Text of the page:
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Licensed to “I Don’t Give a Shit”

Punch Drunk Village

Bette DavisI’m turning OLD this year. But I’m taking it all quite well, really. There are benefits to aging of course. Social benefits, for example. And one in particular I find quite tantalizing.

Since I’ve always been a tad socially-reckless — over-sharing, stirring the pot, making listeners squirm — what I’m most looking forward to with turning old is my newfound license to I-Don’t-Give-A-Shit (IDGAS). Surely you are already aware there is an entire fleet of IDGAS behaviors that growing old affords, whether it’s IDGAS driving, IDGAS dressing (or undressing), IDGAS civic involvement, IDGAS bodily functions and so forth. For now let’s focus on the latter, specifically the kind that derives from one’s mouth.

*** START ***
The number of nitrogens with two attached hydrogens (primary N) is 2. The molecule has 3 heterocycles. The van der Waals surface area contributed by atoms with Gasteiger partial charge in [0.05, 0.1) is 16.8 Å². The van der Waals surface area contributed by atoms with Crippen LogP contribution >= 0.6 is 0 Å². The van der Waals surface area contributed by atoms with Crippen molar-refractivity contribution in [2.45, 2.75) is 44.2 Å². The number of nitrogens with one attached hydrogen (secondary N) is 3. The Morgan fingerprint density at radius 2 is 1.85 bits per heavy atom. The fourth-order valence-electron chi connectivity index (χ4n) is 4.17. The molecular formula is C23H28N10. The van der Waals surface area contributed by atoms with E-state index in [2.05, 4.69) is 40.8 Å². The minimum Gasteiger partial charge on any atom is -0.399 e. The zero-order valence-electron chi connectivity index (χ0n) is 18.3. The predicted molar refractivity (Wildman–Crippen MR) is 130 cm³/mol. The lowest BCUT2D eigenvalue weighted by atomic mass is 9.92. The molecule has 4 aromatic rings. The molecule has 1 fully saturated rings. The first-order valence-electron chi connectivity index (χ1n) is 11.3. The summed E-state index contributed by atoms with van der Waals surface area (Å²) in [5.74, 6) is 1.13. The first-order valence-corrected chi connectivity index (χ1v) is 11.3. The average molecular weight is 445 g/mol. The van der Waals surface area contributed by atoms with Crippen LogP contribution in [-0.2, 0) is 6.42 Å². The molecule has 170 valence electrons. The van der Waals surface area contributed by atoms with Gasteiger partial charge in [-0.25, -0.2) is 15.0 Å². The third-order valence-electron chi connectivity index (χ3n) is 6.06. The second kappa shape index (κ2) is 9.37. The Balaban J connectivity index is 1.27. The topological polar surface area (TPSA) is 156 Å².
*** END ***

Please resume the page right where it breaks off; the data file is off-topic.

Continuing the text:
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Tour de France 2015: Stage 15 – Mende to Valence

Maxine Dodd: Racing lines

Bonjour! Stage 15 pressed on through the stunning scenery beside the rivers Ardèche and Rhone towards the Alps. The conditions were hot with the Tramontane wind’s influence. In spite of the hills and climbs, there was a chance for the sprinters on the flat at the finish – really the last before Paris, so there was much to chase for the key riders. Team Katusha looked strong in the earlier part of the stage, Team Sky continued to hold their position, but the excitement came at the close, where four sprinters charged for the line. Another great performance from Andre Greipel who took the win, although the Green Jersey remained with Peter Sagan. Here are my drawings: